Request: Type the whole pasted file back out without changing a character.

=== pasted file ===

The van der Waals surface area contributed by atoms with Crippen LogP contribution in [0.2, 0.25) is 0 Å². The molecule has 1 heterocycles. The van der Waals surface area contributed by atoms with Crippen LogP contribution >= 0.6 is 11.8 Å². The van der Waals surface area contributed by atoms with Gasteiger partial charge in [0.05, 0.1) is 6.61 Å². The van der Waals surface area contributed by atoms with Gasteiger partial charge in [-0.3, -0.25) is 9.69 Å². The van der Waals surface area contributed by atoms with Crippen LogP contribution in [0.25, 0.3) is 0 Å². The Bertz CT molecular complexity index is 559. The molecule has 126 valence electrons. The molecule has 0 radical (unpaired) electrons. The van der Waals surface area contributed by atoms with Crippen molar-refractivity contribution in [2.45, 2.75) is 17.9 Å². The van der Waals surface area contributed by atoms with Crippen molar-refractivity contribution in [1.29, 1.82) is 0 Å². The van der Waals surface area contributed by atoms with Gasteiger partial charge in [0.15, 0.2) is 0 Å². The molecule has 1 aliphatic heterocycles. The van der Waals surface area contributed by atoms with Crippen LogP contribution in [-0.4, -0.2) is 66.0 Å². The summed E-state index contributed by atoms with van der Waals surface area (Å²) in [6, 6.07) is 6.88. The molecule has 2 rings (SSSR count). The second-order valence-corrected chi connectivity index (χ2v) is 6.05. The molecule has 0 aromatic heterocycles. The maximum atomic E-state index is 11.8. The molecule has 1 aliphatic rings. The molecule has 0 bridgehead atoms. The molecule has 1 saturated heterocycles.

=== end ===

The van der Waals surface area contributed by atoms with Crippen LogP contribution in [0.2, 0.25) is 0 Å². The molecule has 1 heterocycles. The van der Waals surface area contributed by atoms with Crippen LogP contribution >= 0.6 is 11.8 Å². The van der Waals surface area contributed by atoms with Gasteiger partial charge in [0.05, 0.1) is 6.61 Å². The van der Waals surface area contributed by atoms with Gasteiger partial charge in [-0.3, -0.25) is 9.69 Å². The van der Waals surface area contributed by atoms with Crippen LogP contribution in [0.25, 0.3) is 0 Å². The Bertz CT molecular complexity index is 559. The molecule has 126 valence electrons. The molecule has 0 radical (unpaired) electrons. The van der Waals surface area contributed by atoms with Crippen molar-refractivity contribution in [2.45, 2.75) is 17.9 Å². The van der Waals surface area contributed by atoms with Crippen molar-refractivity contribution in [1.29, 1.82) is 0 Å². The van der Waals surface area contributed by atoms with Gasteiger partial charge in [0.15, 0.2) is 0 Å². The molecule has 1 aliphatic heterocycles. The van der Waals surface area contributed by atoms with Crippen LogP contribution in [-0.4, -0.2) is 66.0 Å². The summed E-state index contributed by atoms with van der Waals surface area (Å²) in [6, 6.07) is 6.88. The molecule has 2 rings (SSSR count). The second-order valence-corrected chi connectivity index (χ2v) is 6.05. The molecule has 0 aromatic heterocycles. The maximum atomic E-state index is 11.8. The molecule has 1 aliphatic rings. The molecule has 0 bridgehead atoms. The molecule has 1 saturated heterocycles.